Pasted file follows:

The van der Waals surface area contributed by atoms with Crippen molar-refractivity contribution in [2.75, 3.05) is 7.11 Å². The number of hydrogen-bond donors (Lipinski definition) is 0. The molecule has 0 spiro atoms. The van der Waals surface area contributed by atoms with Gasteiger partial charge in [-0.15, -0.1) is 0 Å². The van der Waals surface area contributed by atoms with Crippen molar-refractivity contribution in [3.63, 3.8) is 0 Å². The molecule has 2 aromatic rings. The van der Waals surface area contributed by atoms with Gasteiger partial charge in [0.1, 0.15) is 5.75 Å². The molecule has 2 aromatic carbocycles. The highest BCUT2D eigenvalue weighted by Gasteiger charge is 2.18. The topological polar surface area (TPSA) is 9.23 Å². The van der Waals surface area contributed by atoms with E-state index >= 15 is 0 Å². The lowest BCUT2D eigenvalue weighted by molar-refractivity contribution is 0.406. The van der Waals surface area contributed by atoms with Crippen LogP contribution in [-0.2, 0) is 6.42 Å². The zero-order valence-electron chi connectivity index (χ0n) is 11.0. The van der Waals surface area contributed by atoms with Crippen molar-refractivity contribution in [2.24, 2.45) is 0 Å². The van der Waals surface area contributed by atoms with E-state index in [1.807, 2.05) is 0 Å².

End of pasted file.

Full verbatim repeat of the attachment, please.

The van der Waals surface area contributed by atoms with Crippen molar-refractivity contribution in [2.75, 3.05) is 7.11 Å². The number of hydrogen-bond donors (Lipinski definition) is 0. The molecule has 0 spiro atoms. The van der Waals surface area contributed by atoms with Gasteiger partial charge in [-0.15, -0.1) is 0 Å². The van der Waals surface area contributed by atoms with Crippen molar-refractivity contribution in [3.63, 3.8) is 0 Å². The molecule has 2 aromatic rings. The van der Waals surface area contributed by atoms with Gasteiger partial charge in [0.1, 0.15) is 5.75 Å². The molecule has 2 aromatic carbocycles. The highest BCUT2D eigenvalue weighted by Gasteiger charge is 2.18. The topological polar surface area (TPSA) is 9.23 Å². The van der Waals surface area contributed by atoms with E-state index >= 15 is 0 Å². The lowest BCUT2D eigenvalue weighted by molar-refractivity contribution is 0.406. The van der Waals surface area contributed by atoms with Crippen LogP contribution in [-0.2, 0) is 6.42 Å². The zero-order valence-electron chi connectivity index (χ0n) is 11.0. The van der Waals surface area contributed by atoms with Crippen molar-refractivity contribution in [2.24, 2.45) is 0 Å². The van der Waals surface area contributed by atoms with E-state index in [1.807, 2.05) is 0 Å².